By Chet Caneff
On Day 2, we were excited to wake up to perfectly blue skies again!
The thing that wasn’t too exciting happened to be the mosquitos swarming in front of our net. We were all intimidated to get out of the tent in fear of being eaten alive. One of us finally got the courage to run to our bear barrel (a food storage barrel with bear-proof latch on it) and grab our breakfast.
This morning we were having loose granola, a whole bag of it. We felt like kings because we were eating breakfast in bed on an ELC trip. Once we were done with our gourmet meal, we packed up our sleeping bags, changed into our swimsuits, took down the tent and pumped water from the river to fill our water bottles. After loading up our canoes, we were ready to hit the water.
You looked into the water and it looked like you were looking into a mirror, you could see your reflection absolutely perfect due to the lack of ripples in the water on this calm day.
The first rapid we came across was a class 2 that we ran with ease. The next rapid was Bruiseasy falls, a class 4 rapid that we had to portage around. The portage was 150 meters long and the trail was fairly flat and easy to carry our gear over.
After our portage, we paddled across Stonehouse Lake, a very long and narrow lake. When we were coming around a bend Aaron saw something swimming about an eighth of a mile away and pointed it out to us. We quickly came to the conclusion it was a bear once it reached the other side of the river and climbed out and onto land and hurried up into the woods.
After that little bit of excitement, we were on to rapid No. 21, another dangerous class 4 that we had to portage around. This portage was not quite as easy as the first one, and, unfortunately, it was the longest portage of the trip with a distance of 410 meters. The trail was no walk in the park, with many rocks and trees to maneuver through as well as a few steep inclines leading to a very steep put in.
What came after the portage though was one of the highlights of the trip for people with fishing poles. After only a few casts, it was clear that this was the spot to be if you wanted to catch fish — just below the rapids in the fast-moving water. After fishing out of the canoes for about a half an hour and catching many, Brad and Chad still hadn’t had enough so we pulled over and they fished from shore while we were eating lunch.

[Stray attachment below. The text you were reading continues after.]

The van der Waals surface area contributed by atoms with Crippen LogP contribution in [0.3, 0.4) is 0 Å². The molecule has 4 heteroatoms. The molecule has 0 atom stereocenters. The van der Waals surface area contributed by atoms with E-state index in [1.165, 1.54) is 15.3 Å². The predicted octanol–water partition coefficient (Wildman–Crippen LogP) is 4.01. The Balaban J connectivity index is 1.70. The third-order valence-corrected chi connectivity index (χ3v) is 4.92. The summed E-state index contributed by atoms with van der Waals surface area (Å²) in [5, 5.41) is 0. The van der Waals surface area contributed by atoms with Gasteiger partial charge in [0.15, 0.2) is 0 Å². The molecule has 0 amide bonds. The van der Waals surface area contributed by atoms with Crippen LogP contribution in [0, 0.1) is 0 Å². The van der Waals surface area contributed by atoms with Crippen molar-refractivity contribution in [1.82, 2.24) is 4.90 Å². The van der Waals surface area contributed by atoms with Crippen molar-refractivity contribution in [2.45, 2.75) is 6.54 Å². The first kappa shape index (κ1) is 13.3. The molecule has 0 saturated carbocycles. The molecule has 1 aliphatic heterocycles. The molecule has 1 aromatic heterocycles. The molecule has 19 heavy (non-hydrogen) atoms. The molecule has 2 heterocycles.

When we were done eating lunch we were excited to find out that we could jump in the bottom half of the rapid and swim it, so we walked our way up the shoreline and found ourselves a nice spot from which we launched ourselves into the middle of the current. From there we were just along for the ride; the water would take us wherever it wanted to until the strength of the current lessened and we could swim to shore. We all swam through the rapid two or three times before loading back into the boats once again.
The next rapid we came across was a class 1, and everyone made it through with ease.
Rapid 24 came soon after and was a bit more difficult. The class 2 rapid had some pretty decent sized waves in the middle of the channel, but if you could avoid those it was a pretty decent paddle. After that we had one more portage for the day — a 275-meter portage but once again was relatively easy to get our gear to the other side. Now we only had a couple of kilometers to go until we would be at camp for the night.
X-rock was a beautiful campsite that was elevated overlooking Rapid 26.
My group had creamy potato soup for dinner along with three fish caught at our lunch spot.
After supper, we went swimming to clean ourselves off a little bit before we watched the sun set over the trees. What a beautiful sight and the perfect end to the perfect day.